Introduction to NOUFORS

What's New


Michel M. Deschamps - Director

Personal Sightings

Sightings Archive

Newspaper Archive


UFO Characteristics

UFO Physical Traces

Animal Mutilations

UFO Occupants

Crop Circles

Audio Clips


Majestic 12

and UFOs

Military Officers
and UFOs

Scientists and UFOs

Astronauts and UFOs

Pilots and UFOs

Cops and Saucers

Celebrities and UFOs

Who's Who in

Skeptics and Debunkers

Encyclopedia of Terminology and Abbreviations

Kidz' Korner




Dorothy Kilgallen
Dorothy Mae Kilgallen (July 3, 1913 – November 8, 1965) was an American journalist and television game show panelist. She started her career early as a reporter for the Hearst Corporation's New York Evening Journal after spending only two semesters at The College of New Rochelle in New Rochelle, New York.[1] In 1936, she began her newspaper column, The Voice of Broadway, which was eventually syndicated to over 146 papers. She became a regular panelist on the television game show What's My Line? in 1950.

Kilgallen's columns featured mostly show business news and gossip, but also ventured into other topics like politics and organized crime. She wrote front-page articles on events such as the Sam Sheppard trial and later the John F. Kennedy assassination, becoming the only reporter to interview Jack Ruby, Lee Harvey Oswald's killer, out of earshot of sheriffs' deputies. The circumstances of Kilgallen's death have been the subject of conspiracy theories. Because the cause of her death was officially ruled as "undetermined," and because she openly criticized U.S. government agencies as far back as 1959, some believe that Kilgallen was actually murdered in order to silence her.

Reporting on UFOs

On February 15, 1954, Dorothy Kilgallen commented in her syndicated column, "Flying saucers are regarded as of such vital importance that they will be the subject of a special hush-hush meeting of the world military heads next summer."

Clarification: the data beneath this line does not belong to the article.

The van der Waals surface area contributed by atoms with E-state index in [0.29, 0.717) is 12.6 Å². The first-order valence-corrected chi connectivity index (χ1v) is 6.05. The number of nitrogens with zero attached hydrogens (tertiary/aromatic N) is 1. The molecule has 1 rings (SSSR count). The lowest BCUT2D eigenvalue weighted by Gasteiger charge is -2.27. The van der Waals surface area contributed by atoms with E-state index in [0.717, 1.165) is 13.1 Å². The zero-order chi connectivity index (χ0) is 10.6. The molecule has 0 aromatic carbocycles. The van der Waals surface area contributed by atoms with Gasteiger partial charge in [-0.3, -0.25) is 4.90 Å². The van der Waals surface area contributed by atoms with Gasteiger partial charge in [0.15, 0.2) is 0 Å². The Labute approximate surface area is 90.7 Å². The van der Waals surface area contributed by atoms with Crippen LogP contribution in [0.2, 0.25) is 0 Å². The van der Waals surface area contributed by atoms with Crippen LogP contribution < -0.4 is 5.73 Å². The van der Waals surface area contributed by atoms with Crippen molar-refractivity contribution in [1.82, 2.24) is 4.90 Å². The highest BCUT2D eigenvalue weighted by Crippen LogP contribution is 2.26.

In a May 22, 1955 report from London, syndicated by the INS, Kilgallen stated, "British scientists and airmen, after examining the wreckage of one mysterious flying ship, are convinced these strange aerial objects are not optical illusions or Soviet inventions, but are flying saucers which originate on another planet. The source of my information is a British official of Cabinet rank who prefers to remain unidentified. 'We believe, on the basis of our inquiry thus far, that the saucers were staffed by small men—probably under four feet tall. It's frightening, but there is no denying the flying saucers come from another planet.'" This article, which was separate from Kilgallen's column, appeared on the front pages of the New York Journal American, the Cincinnati Enquirer, and other newspapers. The Washington Post ran it on page 8. Gordon Creighton, editor of the magazine Flying Saucer Review, alleged the information was given to Kilgallen by Lord Mountbatten of Burma at a cocktail party, but attempts to verify this were unsuccessful.


Source: http://en.wikipedia.org/wiki/Dorothy_Kilgallen
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